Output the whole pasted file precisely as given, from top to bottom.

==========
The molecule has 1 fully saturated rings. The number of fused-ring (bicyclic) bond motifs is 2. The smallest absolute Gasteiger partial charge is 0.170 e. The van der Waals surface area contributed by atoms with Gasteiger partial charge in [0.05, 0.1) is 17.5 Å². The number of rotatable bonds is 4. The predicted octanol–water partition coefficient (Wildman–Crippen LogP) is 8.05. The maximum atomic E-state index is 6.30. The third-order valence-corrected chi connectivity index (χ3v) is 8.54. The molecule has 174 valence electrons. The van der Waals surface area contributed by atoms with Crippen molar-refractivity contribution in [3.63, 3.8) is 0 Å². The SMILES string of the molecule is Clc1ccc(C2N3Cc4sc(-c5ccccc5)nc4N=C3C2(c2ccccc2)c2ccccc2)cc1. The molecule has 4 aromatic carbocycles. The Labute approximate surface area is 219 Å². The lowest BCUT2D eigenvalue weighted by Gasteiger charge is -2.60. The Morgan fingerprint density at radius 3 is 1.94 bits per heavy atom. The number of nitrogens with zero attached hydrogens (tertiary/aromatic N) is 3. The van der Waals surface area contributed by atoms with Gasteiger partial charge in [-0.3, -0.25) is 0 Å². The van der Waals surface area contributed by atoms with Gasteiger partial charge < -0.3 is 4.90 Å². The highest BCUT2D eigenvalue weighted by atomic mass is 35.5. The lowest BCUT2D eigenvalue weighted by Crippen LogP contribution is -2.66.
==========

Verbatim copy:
The molecule has 1 fully saturated rings. The number of fused-ring (bicyclic) bond motifs is 2. The smallest absolute Gasteiger partial charge is 0.170 e. The van der Waals surface area contributed by atoms with Gasteiger partial charge in [0.05, 0.1) is 17.5 Å². The number of rotatable bonds is 4. The predicted octanol–water partition coefficient (Wildman–Crippen LogP) is 8.05. The maximum atomic E-state index is 6.30. The third-order valence-corrected chi connectivity index (χ3v) is 8.54. The molecule has 174 valence electrons. The van der Waals surface area contributed by atoms with Crippen molar-refractivity contribution in [3.63, 3.8) is 0 Å². The SMILES string of the molecule is Clc1ccc(C2N3Cc4sc(-c5ccccc5)nc4N=C3C2(c2ccccc2)c2ccccc2)cc1. The molecule has 4 aromatic carbocycles. The Labute approximate surface area is 219 Å². The lowest BCUT2D eigenvalue weighted by Gasteiger charge is -2.60. The Morgan fingerprint density at radius 3 is 1.94 bits per heavy atom. The number of nitrogens with zero attached hydrogens (tertiary/aromatic N) is 3. The van der Waals surface area contributed by atoms with Gasteiger partial charge in [-0.3, -0.25) is 0 Å². The van der Waals surface area contributed by atoms with Gasteiger partial charge < -0.3 is 4.90 Å². The highest BCUT2D eigenvalue weighted by atomic mass is 35.5. The lowest BCUT2D eigenvalue weighted by Crippen LogP contribution is -2.66.